The Samsung Galaxy S5, introduced at Mobile World Congress 2014, will likely go on to become one of the top-selling Android smartphones of the year. And why not? It’s the latest in Samsung’s flagship line of devices and it’s better than ever. But, how does it fare when you compare it to other top smartphones of the day?
Let’s stack the Samsung Galaxy S5 up against another key Android handset, the LG Nexus 5. We’ll take a look at how they match up in terms of hardware, yes, but we’ll also touch on some of the differences in software and user experience.
Android 4.4.2 KitKat (w/ Samsung UI)
Android 4.4 KitKat
5.1-inch Super AMOLED (1920×1080)
4.95-inch True HD IPS (1920×1080)
Quad-core Qualcomm Snapdragon 801
Quad-core Qualcomm Snapdragon 800
4G LTE, Wi-Fi, HSPA+, NFC
4G LTE, Wi-Fi, HSPA+, NFC
142.0 x 72.5 x 8.1
137.9 x 69.2 x 8.6
Yes (up to 64GB)
At first blush, the Samsung Galaxy S5 appears to have a slight edge in the camera, battery, and a few other details. But, dig deeper, and you’ll learn that the Snapdragon 801 processor is more than a slight upgrade of the Snapdragon 800 processor. With that in mind, we shouldn’t be all that upset that the Galaxy S5 does not have 3GB RAM. Internal storage capacities are the same, however the Samsung benefits by having external storage options.
It doesn’t hurt to have an extra 500mAh of juice in your battery, but we’re not yet sure as to how that translates to real world usage.
If you’re looking at just the specs, the 16-megapixel rear camera sounds much better than the 8-megapixel found on the Nexus 5. But, toss in some features like the fastet-yet shutter speeds, HDR, and selective focus, and Samsung pulls away. And, while we might not yet be able to take full advantage of it, the Galaxy S5 can record in video at 4K resolution. Should you have a TV or display capable of displaying that resolution then you’ll definitely be in business.
User Interface and Enhancements
Indeed, its water resistance is a nice touch this time around and helps protect the phone from life’s accidents and spills. It’s not quite ready to go swimming all day but a spilled glass of water is not the end of the world.
We also like that Samsung has opted for the USB 3.0 option in charging as it opens the door to added functionality. No, not every user will take advantage of it, but we like future proofing devices.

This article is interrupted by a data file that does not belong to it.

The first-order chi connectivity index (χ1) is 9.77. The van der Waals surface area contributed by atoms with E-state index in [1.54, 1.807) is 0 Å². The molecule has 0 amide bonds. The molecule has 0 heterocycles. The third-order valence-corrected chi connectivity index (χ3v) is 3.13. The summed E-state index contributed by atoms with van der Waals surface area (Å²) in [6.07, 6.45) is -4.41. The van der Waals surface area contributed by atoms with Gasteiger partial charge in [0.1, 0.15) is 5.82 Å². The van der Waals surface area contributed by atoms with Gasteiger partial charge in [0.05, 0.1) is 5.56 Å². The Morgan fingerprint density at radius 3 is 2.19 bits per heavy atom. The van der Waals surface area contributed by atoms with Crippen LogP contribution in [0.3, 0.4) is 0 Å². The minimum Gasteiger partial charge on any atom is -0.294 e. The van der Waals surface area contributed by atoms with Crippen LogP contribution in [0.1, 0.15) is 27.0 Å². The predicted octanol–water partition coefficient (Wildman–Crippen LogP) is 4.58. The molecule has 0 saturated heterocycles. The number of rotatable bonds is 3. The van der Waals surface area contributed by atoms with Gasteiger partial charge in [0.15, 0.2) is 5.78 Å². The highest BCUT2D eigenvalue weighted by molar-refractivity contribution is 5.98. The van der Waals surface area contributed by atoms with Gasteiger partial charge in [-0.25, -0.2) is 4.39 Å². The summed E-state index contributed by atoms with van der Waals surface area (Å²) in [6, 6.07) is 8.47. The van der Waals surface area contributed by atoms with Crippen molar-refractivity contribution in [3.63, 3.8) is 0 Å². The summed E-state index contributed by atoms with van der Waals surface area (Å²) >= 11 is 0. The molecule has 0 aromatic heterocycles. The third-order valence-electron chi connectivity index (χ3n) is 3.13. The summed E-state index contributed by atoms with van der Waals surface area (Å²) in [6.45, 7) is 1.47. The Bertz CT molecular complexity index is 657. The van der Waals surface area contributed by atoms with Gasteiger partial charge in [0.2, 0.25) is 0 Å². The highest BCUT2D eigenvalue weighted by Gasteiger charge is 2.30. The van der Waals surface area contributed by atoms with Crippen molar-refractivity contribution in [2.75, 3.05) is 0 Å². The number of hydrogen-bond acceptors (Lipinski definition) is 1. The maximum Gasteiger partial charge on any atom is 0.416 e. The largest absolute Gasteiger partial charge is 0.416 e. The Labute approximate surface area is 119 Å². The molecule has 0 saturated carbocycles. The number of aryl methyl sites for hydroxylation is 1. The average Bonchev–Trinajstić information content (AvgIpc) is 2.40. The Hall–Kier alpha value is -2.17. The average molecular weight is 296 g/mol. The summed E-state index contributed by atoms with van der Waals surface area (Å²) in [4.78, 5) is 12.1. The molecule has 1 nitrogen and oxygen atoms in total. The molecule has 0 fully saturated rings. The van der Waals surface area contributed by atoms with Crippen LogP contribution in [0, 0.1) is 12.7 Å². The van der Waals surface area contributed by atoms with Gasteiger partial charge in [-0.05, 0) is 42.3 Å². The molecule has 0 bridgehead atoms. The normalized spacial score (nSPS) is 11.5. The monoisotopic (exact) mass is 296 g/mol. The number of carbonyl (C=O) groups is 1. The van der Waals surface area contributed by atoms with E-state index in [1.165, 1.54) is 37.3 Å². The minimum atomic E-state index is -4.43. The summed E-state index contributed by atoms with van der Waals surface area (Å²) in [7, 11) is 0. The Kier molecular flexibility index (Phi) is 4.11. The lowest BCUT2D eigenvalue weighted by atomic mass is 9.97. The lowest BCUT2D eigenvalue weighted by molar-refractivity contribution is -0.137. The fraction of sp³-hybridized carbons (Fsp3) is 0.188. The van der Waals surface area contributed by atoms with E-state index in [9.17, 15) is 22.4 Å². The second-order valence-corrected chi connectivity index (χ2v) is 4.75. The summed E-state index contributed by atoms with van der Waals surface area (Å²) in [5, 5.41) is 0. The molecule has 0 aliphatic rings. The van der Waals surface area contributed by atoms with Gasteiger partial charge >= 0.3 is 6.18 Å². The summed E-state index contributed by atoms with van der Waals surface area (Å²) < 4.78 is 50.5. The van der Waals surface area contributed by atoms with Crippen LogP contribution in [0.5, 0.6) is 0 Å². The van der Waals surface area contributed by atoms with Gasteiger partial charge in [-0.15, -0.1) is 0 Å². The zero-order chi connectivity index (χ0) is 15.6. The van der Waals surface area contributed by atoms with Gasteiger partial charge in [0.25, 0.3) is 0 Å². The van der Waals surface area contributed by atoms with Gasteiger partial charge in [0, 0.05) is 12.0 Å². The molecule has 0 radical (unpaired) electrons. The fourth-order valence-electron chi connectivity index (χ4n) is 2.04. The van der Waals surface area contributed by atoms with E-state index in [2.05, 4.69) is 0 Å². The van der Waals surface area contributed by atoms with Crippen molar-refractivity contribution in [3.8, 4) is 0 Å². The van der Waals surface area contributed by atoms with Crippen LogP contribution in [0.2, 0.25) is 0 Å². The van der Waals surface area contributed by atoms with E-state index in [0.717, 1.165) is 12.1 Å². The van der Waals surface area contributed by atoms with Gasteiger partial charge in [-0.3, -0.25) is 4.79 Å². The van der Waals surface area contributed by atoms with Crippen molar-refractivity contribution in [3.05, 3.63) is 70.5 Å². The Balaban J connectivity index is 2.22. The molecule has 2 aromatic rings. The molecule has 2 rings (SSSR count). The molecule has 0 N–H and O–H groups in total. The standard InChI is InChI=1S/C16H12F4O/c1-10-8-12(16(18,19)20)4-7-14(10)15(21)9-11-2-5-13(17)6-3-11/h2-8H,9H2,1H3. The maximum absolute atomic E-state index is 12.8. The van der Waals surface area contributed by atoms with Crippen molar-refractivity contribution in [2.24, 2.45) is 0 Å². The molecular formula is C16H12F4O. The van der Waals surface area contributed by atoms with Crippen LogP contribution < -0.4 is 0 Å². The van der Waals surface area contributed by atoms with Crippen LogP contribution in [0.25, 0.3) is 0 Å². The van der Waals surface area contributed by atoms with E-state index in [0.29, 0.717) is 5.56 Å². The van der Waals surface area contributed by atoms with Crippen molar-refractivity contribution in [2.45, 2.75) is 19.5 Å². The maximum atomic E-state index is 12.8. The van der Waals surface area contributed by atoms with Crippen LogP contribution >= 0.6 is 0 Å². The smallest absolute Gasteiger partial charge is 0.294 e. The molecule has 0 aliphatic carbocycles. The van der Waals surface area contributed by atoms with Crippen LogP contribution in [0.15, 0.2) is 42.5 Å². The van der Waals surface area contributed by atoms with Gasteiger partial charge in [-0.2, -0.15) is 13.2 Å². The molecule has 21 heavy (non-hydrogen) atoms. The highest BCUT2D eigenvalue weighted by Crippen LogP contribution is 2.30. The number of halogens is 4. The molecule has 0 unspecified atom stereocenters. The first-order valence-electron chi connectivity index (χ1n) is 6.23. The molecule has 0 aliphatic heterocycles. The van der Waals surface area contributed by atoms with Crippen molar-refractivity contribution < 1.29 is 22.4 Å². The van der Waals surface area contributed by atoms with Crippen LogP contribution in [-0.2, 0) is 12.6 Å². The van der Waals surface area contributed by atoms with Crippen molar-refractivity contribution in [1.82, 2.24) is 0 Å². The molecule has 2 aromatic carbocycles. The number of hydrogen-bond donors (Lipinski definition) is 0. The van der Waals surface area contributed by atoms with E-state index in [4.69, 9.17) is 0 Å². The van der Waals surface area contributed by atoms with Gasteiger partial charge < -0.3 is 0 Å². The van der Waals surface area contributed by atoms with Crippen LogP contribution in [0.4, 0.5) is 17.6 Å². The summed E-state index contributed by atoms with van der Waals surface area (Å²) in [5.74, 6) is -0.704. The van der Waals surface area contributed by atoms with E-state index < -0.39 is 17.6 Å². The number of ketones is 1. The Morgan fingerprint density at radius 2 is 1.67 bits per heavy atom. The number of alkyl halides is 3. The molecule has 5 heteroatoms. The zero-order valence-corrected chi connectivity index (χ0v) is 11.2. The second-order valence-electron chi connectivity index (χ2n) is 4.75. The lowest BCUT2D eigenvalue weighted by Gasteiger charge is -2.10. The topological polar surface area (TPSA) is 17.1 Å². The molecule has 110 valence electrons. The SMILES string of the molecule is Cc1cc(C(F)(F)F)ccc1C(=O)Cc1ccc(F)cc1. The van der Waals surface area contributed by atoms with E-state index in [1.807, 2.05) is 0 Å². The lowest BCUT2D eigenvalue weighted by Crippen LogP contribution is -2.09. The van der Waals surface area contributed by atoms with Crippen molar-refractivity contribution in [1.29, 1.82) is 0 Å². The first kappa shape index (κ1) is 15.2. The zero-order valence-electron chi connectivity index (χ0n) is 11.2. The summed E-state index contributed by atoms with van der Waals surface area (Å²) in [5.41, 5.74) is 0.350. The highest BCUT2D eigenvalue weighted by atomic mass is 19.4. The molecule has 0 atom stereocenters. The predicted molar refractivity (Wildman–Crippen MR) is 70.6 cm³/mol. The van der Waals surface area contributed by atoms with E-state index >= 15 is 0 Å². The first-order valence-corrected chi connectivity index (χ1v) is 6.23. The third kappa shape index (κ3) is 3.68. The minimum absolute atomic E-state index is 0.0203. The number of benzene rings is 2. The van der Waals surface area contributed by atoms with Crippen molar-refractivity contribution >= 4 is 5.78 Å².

Fingerprint scanning is likely to find a place in most of the bleeding-edge smartphones going forward. It’s not a perfect tool, yet, and has limited capabilities. Samsung, for its part, is playing nice with the SDK and letting developers hardness the technology.
If there’s one thing that matters to heavy Android enthusiasts, it’s the software experience. While Samsung has added plenty of wonderful features, apps, and services, the edge still goes to the Nexus 5. That is, of course, if you care a great deal about timely upgrades and no carrier interference.
The Nexus 5 is offered through Google Play Store for $349 (16GB) and $399 (32GB) in three color options. Pricing has yet to be determined for the Galaxy S5 but we’re thinking the $200 range is in order. The key difference, however, is that the Nexus 5 does not require you commit to a two-year service agreement. Yes, you’ll be able to procure an unlocked Galaxy S5 (and likely a Google Play Experience, too), but it will be in the order of hundreds more.
The Samsung Galaxy S5 will be sold starting in April in 4 color options and should be available through just about any carrier you can imagine. All of the major players are expected to sell the device as are a number prepaid arms.
Which is right for you?
The first question you should ask yourself is whether you are willing to sign a contract. If that answer is yes then you should go with the Samsung Galaxy S5 without pause. For those who don’t want to tie up for two more years, it gets trickier. The Nexus 5 will be about half of the overall cost of the Galaxy S5 and is still a best-in-class experience. It’s ironic to even say this sort of thing, but you could do much worse than to go with a Nexus device.
Something else that you should consider is whether you need to be on the cutting edge of Android updates. Things have slowed on the overall platform front and features are coming at a slower pace. We venture to guess that most smartphone users cannot identify the exact build of their OS. If you don’t know the difference between a Jelly Bean and a KitKat release then it should not bother you to go with a modified UI.
Average consumers are going to flock to the Samsung Galaxy S5. Those who are coming out of contract with their Galaxy S3 are looking at this device as a huge step forward. At this point there’s nothing to stop the Galaxy S5 train; others may slow it a bit, but it will be the top-seller of 2014. For great reason(s).